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Does completing a website form imply opt-in?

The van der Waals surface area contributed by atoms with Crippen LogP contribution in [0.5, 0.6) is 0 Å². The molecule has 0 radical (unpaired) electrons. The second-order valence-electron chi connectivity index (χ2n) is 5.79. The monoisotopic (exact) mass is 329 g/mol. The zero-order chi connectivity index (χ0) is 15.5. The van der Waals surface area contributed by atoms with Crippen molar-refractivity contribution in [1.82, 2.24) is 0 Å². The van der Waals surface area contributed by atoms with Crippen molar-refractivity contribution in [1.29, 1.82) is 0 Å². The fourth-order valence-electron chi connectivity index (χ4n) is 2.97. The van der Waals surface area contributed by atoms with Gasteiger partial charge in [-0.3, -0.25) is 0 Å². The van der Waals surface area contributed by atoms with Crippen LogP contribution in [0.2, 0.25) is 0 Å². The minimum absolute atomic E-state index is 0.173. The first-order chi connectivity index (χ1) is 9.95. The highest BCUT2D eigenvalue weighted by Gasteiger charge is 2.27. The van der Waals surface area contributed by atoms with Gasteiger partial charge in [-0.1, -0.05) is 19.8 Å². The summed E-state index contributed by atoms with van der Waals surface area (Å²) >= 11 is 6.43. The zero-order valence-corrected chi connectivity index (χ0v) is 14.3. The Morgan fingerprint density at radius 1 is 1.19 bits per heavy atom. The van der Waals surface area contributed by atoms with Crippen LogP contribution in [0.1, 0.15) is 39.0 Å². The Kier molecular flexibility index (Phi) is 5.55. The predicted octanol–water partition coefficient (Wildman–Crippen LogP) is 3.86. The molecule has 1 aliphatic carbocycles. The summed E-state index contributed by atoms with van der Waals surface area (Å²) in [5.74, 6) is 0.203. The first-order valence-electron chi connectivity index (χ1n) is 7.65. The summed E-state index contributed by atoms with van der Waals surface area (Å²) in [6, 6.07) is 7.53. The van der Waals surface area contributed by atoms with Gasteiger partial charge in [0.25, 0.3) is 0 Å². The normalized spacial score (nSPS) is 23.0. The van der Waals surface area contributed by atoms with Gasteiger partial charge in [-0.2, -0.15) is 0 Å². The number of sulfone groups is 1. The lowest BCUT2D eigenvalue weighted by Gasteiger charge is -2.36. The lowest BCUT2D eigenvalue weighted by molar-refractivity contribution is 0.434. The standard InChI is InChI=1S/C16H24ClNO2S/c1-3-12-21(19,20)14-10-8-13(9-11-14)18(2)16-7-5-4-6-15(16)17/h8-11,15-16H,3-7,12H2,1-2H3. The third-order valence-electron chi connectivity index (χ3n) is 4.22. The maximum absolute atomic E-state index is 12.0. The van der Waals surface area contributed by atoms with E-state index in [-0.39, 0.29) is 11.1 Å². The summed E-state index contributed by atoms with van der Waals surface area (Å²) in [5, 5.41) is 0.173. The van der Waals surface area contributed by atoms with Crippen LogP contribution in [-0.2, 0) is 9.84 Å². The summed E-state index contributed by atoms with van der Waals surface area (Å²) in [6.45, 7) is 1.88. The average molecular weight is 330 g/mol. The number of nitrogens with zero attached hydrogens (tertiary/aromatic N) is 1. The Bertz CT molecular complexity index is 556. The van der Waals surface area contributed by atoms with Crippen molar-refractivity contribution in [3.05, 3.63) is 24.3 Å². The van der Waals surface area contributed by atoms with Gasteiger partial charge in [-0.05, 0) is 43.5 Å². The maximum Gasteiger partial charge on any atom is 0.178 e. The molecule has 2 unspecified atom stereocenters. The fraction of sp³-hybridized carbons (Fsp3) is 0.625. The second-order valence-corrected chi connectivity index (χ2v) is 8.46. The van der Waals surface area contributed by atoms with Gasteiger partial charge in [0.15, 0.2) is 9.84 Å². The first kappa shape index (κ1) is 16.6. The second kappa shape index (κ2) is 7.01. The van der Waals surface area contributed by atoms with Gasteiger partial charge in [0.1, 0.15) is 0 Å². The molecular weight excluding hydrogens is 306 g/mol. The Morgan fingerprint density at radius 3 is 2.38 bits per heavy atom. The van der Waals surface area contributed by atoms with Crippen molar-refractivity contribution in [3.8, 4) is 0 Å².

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The operative word here is “imply.” Marketers often consider the visitor as being interested because he or she came to the website and completed a form. From the visitor's perspective, however, she gave us only what she wanted us to have. It's a grey area—one side considers the action a commitment, while the other might consider it a non-commitment. In discussions on this topic, one side often argues that marketers should provide a check box, and if the visitor checks it, he or she is opted in. The other side argues that if people gave their email address, marketers have permission to contact them. In the strictest sense, the first argument usually carries the most weight. I'd like to propose a sort of middle ground. In my opinion, you have at least one opportunity to send this person an email—the confirmation. Does it simply say “Thank you,” or does it accomplish something for you? This confirmation is a transactional email. It is a verification of the transaction, but it is more than that, the door is open—if only for a moment. Marketing expert Jeffrey Hayzlett talks about meeting the expectation of the customer; at some small level, we have an agreement. Value is exchanged for value. So the question really becomes, can we earn the right to have another transaction, and another? Do you provide lasting value, a continued exchange of value that hopefully someday leads to trust? Or is the next email simply, “Thanks for requesting the download, here it is.” I think we do have to consider someone completing a form as an opt-in, but it's not unconditional—it never is. We have to earn the right to continue the dialogue. Ed Thompson is director of demand generation for the Pedowitz Group (www.pedowitzgroup.com), a demand generation agency.
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